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MEUREUDU, Indonesia – Humanitarian organizations descended on Indonesia's Aceh province Thursday as the government in Jakarta promised tons of emergency aid and officials raced to assess the full extent of damage from an earthquake that killed more than 100 people.
Search efforts involving volunteers and nearly 1,500 rescue personnel were concentrated on the hard-hit town of Meureudu in Pidie Jaya district near the epicenter of the magnitude 6.5 quake that hit before dawn Wednesday. Humanitarian assessment teams were fanning out to other areas of the district.
National Disaster Mitigation Agency spokesman Sutopo Purwo Nugroho said the death toll had risen to 102 and warned it could increase. Search teams were using devices that detect mobile phone signals with a 100-meter (yard) radius to help guide their efforts, he said. Aceh's disaster mitigation agency said more than 600 people were injured.
Thousands are people are homeless or afraid to return to their homes. Aceh officials said more than 8,000 people spent Wednesday night in shelters in Pidie Jaya district alone.
Killer quakes occur regularly in the region, where many live with the terrifying memory of a giant Dec. 26, 2004, earthquake that struck off Sumatra. The magnitude 9.1 quake triggered a devastating tsunami that killed more than 100,000 Acehnese.
The Indonesian government said its urgent aid would be flown out of Jakarta early Thursday afternoon and will include 10 generators, tents, folding beds, baby supplies and body bags. The Red Cross deployed aid such as water trucks on Wednesday and humanitarian group CARE said it is leading an assessment team of four different international aid groups to avoid duplication of efforts.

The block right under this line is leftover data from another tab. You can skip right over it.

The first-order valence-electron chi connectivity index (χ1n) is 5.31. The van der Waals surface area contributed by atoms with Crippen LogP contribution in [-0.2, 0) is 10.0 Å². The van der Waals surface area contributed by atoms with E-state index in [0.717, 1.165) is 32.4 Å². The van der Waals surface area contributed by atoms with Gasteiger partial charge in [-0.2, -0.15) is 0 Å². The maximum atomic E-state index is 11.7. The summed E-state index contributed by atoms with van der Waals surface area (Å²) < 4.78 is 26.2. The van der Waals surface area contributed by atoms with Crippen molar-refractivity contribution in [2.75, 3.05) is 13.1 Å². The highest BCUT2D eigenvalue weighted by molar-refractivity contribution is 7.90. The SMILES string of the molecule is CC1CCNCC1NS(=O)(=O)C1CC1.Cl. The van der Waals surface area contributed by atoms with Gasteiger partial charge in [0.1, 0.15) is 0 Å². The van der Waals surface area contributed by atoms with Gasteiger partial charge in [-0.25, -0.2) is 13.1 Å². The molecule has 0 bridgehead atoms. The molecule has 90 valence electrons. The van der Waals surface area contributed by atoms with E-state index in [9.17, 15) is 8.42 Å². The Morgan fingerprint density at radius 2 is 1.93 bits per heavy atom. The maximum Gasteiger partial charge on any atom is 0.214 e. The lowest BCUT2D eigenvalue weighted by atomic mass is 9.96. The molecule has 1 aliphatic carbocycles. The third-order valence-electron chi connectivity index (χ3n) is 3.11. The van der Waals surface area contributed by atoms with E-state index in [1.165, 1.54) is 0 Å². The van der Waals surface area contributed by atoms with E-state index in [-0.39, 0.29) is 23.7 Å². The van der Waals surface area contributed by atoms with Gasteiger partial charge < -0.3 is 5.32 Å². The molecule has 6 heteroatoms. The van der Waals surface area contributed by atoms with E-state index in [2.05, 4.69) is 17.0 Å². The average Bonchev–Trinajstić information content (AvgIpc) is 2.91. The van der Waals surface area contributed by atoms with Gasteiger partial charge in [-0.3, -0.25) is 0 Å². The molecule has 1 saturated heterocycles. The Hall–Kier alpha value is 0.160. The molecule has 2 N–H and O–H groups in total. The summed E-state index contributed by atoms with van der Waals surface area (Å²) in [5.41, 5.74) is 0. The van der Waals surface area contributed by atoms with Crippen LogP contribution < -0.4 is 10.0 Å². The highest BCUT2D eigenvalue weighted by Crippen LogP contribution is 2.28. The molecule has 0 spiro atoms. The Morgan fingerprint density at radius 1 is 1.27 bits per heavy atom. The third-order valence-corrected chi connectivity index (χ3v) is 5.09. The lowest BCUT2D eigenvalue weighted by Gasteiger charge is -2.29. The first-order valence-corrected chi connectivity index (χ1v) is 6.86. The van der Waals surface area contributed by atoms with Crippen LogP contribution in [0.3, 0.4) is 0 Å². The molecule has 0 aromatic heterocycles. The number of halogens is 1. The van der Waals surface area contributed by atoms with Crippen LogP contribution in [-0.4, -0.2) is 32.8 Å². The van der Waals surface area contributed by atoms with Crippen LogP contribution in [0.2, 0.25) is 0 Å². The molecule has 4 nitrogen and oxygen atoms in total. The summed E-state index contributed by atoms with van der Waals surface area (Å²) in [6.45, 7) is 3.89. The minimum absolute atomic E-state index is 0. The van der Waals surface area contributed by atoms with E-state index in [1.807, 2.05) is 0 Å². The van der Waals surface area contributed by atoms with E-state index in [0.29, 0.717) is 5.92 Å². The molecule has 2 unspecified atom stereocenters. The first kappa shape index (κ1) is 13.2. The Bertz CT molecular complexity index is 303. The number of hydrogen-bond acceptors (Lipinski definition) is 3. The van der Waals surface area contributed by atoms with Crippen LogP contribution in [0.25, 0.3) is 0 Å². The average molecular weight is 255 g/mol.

"Every aid and civil society organization is piling into the area with as many boxes of rice, instant noodles, blankets and other aid as they can shift," said Paul Dillon, a spokesman for the International Organization for Migration, which has an assessment team in northern Aceh.
It will take at least two more days before there's a fuller picture of how many people are displaced and the relief effort required, he said.
The U.S. Geological Survey said the earthquake was centered about 19 kilometers (12 miles) southeast of Sigli, a town near the northern tip of Sumatra, at a depth of 17 kilometers (11 miles). The agency had initially placed the epicenter undersea. It did not generate a tsunami. As of 9 a.m. Thursday, some 36 aftershocks had rattled the area.
The world's largest archipelago, Indonesia is prone to earthquakes due to its location on the Pacific "Ring of Fire," an arc of volcanoes and fault lines in the Pacific Basin. The 2004 quake and tsunami killed a total of 230,000 people in a dozen countries, most of them in Aceh.
John Ebel, professor of earth and environmental sciences at Boston College, said there is a risk that even weak aftershocks could cause further damage to buildings, particularly because modern building codes aren't consistently enforced in Indonesia.
Scores of rescuers were crawling over a market in Meureudu, the hard-hit town, where many shop houses collapsed.
One shop owner, Hajj Yusri Abdullah, didn't hold out much hope of finding survivors. He said nearly two dozen bodies were pulled from the market debris the day before. They included a group of eight made up of a newlywed couple and family members holding an ornate celebration known as Antar Dara Baro.
Siti Rukiah, a mother of four, was among the many people who took refuge for the night in local mosques. She and about 100 other people from Pante Raja, a seaside village, fled to Nur Abdullah Mosque located on higher ground in a nearby hamlet.
She said the quake felt so powerful she had to grab onto a table to keep from falling down. She was sure a tsunami was coming.
"I'm really scared about a tsunami," said Rukiah, whose brother and neighbors died in the 2004 disaster. She said she didn't want to return home "not only because my house is damaged, but I am still afraid an aftershock could cause a tsunami."
The national disaster agency said about 245 buildings were seriously damaged or destroyed in Pidie Jaya and neighboring Bireuen district, including 14 mosques. The rest were mainly dwellings and shop houses. Roads also cracked and power poles toppled over.
Associated Press writers Niniek Karmini, Stephen Wright and Ali Kotarumalos in Jakarta, Indonesia contributed to this report.